“I don’t know why it is, but everything enters me more deeply
and doesn’t stop where it once used to.”
~ Rainer Maria Rilke
We’re all cheering the monsoons here in the desert. This is the kind of place where people walk outside and look up when it starts to rain. The kind of place where green blushes the golden-red brown landscape overnight, and any weedy sprig may bloom with a little water. Last night the rain fell gently for hours after the thunderstorm. It felt different, slightly strange, to a friend and I as we stepped out, walked down the block. Later in the evening at home, I forgot that feeling. I was comforted by the sound.
This morning I started for my walk after 6am. Late. Immediately it turned different. I came across a large garden snail in the middle of the road 1/2 block up. Just as I thought wow, a snail, I heard the eggshell crack of another I stepped on. Which (after apologizing profusely to the crushed creature. . .yes, I do that) I noticed 10 to 12 others across that section of road. Nowhere else up or down.
Then, 2/3 of my way up before I start back down, along the block where I enjoy bunnies and ravens, no bunnies or birds. Not one. First time since I started these walks 6 wks. ago. I wondered if the bunnies got flooded out. Why do we humans go to catastrophe first? I heard a hawk call as I crossed the street to the park.
I walked the sidewalk toward the rose garden rather than go thru the middle of the park like I usually do. A rare move, as the path thru the lawn offers some relief from the rush & roar of early morning vehicles. A ways before the paved entrance to the rose garden, the little voice said turn onto the lawn here. I followed. 15 ft. in, I came upon a semi-circle of white mushrooms. I stood in the middle of their arc, looked at them a short while. There were 8 buttons. I’d seen the phenomena before in the woods. As I walked away, I glanced back. Darker grasses formed a perfect waxing crescent moon, tips and all. The buttons ran thru the middle of it.
Past the bushes cut as hedges, around the ideally shaped blue spruce standing 25′, I stood at the top of the rose garden, surprised by suds on every level of the fountain at the bottom of the walk.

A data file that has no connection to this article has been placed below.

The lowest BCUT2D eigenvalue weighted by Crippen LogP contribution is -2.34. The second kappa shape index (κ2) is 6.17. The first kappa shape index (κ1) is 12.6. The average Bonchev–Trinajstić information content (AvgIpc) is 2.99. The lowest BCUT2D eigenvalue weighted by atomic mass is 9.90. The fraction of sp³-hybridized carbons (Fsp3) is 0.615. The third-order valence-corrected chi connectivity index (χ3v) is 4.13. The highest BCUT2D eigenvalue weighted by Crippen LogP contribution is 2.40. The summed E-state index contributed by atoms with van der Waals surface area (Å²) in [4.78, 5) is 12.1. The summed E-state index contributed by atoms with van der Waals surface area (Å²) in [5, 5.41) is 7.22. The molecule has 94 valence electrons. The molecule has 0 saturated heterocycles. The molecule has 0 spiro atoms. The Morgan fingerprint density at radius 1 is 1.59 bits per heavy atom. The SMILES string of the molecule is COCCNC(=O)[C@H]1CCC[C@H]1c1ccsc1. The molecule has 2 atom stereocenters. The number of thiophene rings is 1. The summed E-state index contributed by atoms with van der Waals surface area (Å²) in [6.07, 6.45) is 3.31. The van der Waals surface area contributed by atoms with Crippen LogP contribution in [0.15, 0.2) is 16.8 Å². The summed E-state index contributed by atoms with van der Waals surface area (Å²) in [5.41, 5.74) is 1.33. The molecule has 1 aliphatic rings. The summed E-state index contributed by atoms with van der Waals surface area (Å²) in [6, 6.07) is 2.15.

I thought as I walked home how one detail – rain for hours in the desert – changed the entire trajectory of this story of my morning walk. How things that are hidden came out. Did those location centric snails wash from a yard? Or did they crawl out onto the wet hard surface to get here to there like they do in FL, covering sidewalks like tiny booby traps for inhumanity. There are no sidewalks on that stretch of the snail covered road.
I talk a lot about following the story, letting characters lead, getting out of our way so to expand and deepen the possibilities in ourselves and our work. Even in nonfiction, what would emerge if we followed threads of thought.
Author Richard Bausch says, “If you’re struggling <with your writing>, it’s because your talent is acting on it, seeing into its fault lines, and you have to learn to trust the difficulty.” What if we just wrote & created to see where it led us. To see what questions and challenges might come up. What if we shifted to openness-adventure-surprise vs. expectation & assumption. And let our talent act.
I believe we would feel more space inside. Our work would grow bigger. I know what I’m talking about.
I didn’t start out to write a novel. I followed a little boy who showed up in the very first story I wrote at my very first writing retreat. I wrote to see what would happen to him. To see if I could write long enough in a bigger story.
I never intended to write “The Writer’s Block Myth.” In fact, I got a message like a charge from the Universe, along with the message I’d be telling the world about myself, 3 full years before I wrote it. I said No, I’m going to the hot springs today when I got that message. Those exact words. And I did. But the book dogged me.
I started a blog for no particular reason except it seemed time to start. I shared what was up each week, never realizing it would develop into what it is now. The title for the book flew thru my mind as I wrote a scene for my second novel. I noted it in the top margin of the page. Months later, a list came like another magical download that turned into a blog. That list is the over-arching structure of Part One of the book. There’s more, but you get the picture.
Author and songwriter Leonard Cohen wrote the cracks are how the light gets in. I say let’s face the cracks and fault lines. Be explorers thru the challenges. Follow the unexpected. It’s quite a glorious feeling when it sings just right. I can tell you that for sure, too.
- Look around the room, choose a prompt. Write for one minute to see where it leads. Keep writing if you want to follow.
- Take something you’re working on, believe you know where it’s going, and throw something new in. The morning after a rare all night rain in the desert. The woman across the room walks over, trips, falls into him. A total eclipse of the sun.
Can you see how huge that thunderhead is? Can you see the light inside it?
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